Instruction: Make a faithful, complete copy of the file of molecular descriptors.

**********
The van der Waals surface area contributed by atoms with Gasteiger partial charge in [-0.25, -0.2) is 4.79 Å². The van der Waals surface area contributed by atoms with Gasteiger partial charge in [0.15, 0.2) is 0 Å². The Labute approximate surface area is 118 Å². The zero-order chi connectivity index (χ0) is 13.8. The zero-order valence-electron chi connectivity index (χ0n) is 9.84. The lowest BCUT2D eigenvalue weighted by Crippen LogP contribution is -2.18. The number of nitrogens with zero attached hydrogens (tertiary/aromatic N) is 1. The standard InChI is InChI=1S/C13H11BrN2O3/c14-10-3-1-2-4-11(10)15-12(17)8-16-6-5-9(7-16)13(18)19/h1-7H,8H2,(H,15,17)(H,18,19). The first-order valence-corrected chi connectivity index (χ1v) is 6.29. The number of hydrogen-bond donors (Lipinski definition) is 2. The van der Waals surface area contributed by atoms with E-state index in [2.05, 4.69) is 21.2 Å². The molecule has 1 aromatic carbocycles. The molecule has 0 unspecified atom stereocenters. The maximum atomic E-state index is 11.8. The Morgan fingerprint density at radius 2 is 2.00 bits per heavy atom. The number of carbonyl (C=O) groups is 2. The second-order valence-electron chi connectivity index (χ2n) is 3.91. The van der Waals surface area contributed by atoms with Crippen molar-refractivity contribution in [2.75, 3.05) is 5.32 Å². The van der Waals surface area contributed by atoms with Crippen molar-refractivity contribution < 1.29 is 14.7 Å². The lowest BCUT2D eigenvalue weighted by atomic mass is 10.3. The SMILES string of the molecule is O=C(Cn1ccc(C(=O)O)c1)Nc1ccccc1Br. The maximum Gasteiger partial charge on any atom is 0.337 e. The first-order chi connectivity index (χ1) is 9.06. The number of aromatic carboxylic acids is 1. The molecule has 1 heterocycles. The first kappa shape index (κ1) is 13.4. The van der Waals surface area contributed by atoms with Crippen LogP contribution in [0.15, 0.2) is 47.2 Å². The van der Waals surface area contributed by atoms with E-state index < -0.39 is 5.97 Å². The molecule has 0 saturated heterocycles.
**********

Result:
The van der Waals surface area contributed by atoms with Gasteiger partial charge in [-0.25, -0.2) is 4.79 Å². The van der Waals surface area contributed by atoms with Gasteiger partial charge in [0.15, 0.2) is 0 Å². The Labute approximate surface area is 118 Å². The zero-order chi connectivity index (χ0) is 13.8. The zero-order valence-electron chi connectivity index (χ0n) is 9.84. The lowest BCUT2D eigenvalue weighted by Crippen LogP contribution is -2.18. The number of nitrogens with zero attached hydrogens (tertiary/aromatic N) is 1. The standard InChI is InChI=1S/C13H11BrN2O3/c14-10-3-1-2-4-11(10)15-12(17)8-16-6-5-9(7-16)13(18)19/h1-7H,8H2,(H,15,17)(H,18,19). The first-order valence-corrected chi connectivity index (χ1v) is 6.29. The number of hydrogen-bond donors (Lipinski definition) is 2. The van der Waals surface area contributed by atoms with E-state index in [2.05, 4.69) is 21.2 Å². The molecule has 1 aromatic carbocycles. The molecule has 0 unspecified atom stereocenters. The maximum atomic E-state index is 11.8. The Morgan fingerprint density at radius 2 is 2.00 bits per heavy atom. The number of carbonyl (C=O) groups is 2. The second-order valence-electron chi connectivity index (χ2n) is 3.91. The van der Waals surface area contributed by atoms with Crippen molar-refractivity contribution in [2.75, 3.05) is 5.32 Å². The van der Waals surface area contributed by atoms with Crippen molar-refractivity contribution < 1.29 is 14.7 Å². The lowest BCUT2D eigenvalue weighted by atomic mass is 10.3. The SMILES string of the molecule is O=C(Cn1ccc(C(=O)O)c1)Nc1ccccc1Br. The maximum Gasteiger partial charge on any atom is 0.337 e. The first-order chi connectivity index (χ1) is 9.06. The number of aromatic carboxylic acids is 1. The molecule has 1 heterocycles. The first kappa shape index (κ1) is 13.4. The van der Waals surface area contributed by atoms with Crippen LogP contribution in [0.15, 0.2) is 47.2 Å². The van der Waals surface area contributed by atoms with E-state index < -0.39 is 5.97 Å². The molecule has 0 saturated heterocycles.